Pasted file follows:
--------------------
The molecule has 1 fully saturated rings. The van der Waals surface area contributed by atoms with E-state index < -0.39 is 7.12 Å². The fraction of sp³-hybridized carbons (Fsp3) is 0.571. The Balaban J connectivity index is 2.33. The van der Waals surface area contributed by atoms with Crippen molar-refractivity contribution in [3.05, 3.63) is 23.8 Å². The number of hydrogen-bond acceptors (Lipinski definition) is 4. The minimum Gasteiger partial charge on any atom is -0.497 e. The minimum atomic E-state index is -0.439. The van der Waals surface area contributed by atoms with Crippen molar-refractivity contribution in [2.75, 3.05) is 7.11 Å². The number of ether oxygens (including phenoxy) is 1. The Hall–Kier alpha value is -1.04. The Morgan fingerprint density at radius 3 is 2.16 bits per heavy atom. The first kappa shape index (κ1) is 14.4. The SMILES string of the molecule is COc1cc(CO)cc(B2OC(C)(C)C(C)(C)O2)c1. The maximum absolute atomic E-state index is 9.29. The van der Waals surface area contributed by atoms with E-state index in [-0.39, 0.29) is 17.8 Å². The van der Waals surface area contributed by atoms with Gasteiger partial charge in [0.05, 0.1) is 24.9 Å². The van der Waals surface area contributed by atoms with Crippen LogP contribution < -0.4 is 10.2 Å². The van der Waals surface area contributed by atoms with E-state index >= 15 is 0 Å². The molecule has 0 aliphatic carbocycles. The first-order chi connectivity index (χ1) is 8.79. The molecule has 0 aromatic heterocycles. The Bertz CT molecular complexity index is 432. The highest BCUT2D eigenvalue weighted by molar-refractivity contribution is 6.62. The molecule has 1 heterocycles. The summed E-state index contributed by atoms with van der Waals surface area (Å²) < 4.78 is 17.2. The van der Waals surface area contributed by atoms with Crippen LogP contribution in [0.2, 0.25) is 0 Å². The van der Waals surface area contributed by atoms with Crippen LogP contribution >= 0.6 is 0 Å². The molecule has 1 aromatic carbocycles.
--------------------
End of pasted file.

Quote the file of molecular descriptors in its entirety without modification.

The molecule has 1 fully saturated rings. The van der Waals surface area contributed by atoms with E-state index < -0.39 is 7.12 Å². The fraction of sp³-hybridized carbons (Fsp3) is 0.571. The Balaban J connectivity index is 2.33. The van der Waals surface area contributed by atoms with Crippen molar-refractivity contribution in [3.05, 3.63) is 23.8 Å². The number of hydrogen-bond acceptors (Lipinski definition) is 4. The minimum Gasteiger partial charge on any atom is -0.497 e. The minimum atomic E-state index is -0.439. The van der Waals surface area contributed by atoms with Crippen molar-refractivity contribution in [2.75, 3.05) is 7.11 Å². The number of ether oxygens (including phenoxy) is 1. The Hall–Kier alpha value is -1.04. The Morgan fingerprint density at radius 3 is 2.16 bits per heavy atom. The first kappa shape index (κ1) is 14.4. The SMILES string of the molecule is COc1cc(CO)cc(B2OC(C)(C)C(C)(C)O2)c1. The maximum absolute atomic E-state index is 9.29. The van der Waals surface area contributed by atoms with E-state index in [-0.39, 0.29) is 17.8 Å². The van der Waals surface area contributed by atoms with Gasteiger partial charge in [0.05, 0.1) is 24.9 Å². The van der Waals surface area contributed by atoms with Crippen LogP contribution < -0.4 is 10.2 Å². The van der Waals surface area contributed by atoms with E-state index >= 15 is 0 Å². The molecule has 0 aliphatic carbocycles. The first-order chi connectivity index (χ1) is 8.79. The molecule has 0 aromatic heterocycles. The Bertz CT molecular complexity index is 432. The highest BCUT2D eigenvalue weighted by molar-refractivity contribution is 6.62. The molecule has 1 heterocycles. The summed E-state index contributed by atoms with van der Waals surface area (Å²) < 4.78 is 17.2. The van der Waals surface area contributed by atoms with Crippen LogP contribution in [0.2, 0.25) is 0 Å². The van der Waals surface area contributed by atoms with Crippen LogP contribution >= 0.6 is 0 Å². The molecule has 1 aromatic carbocycles.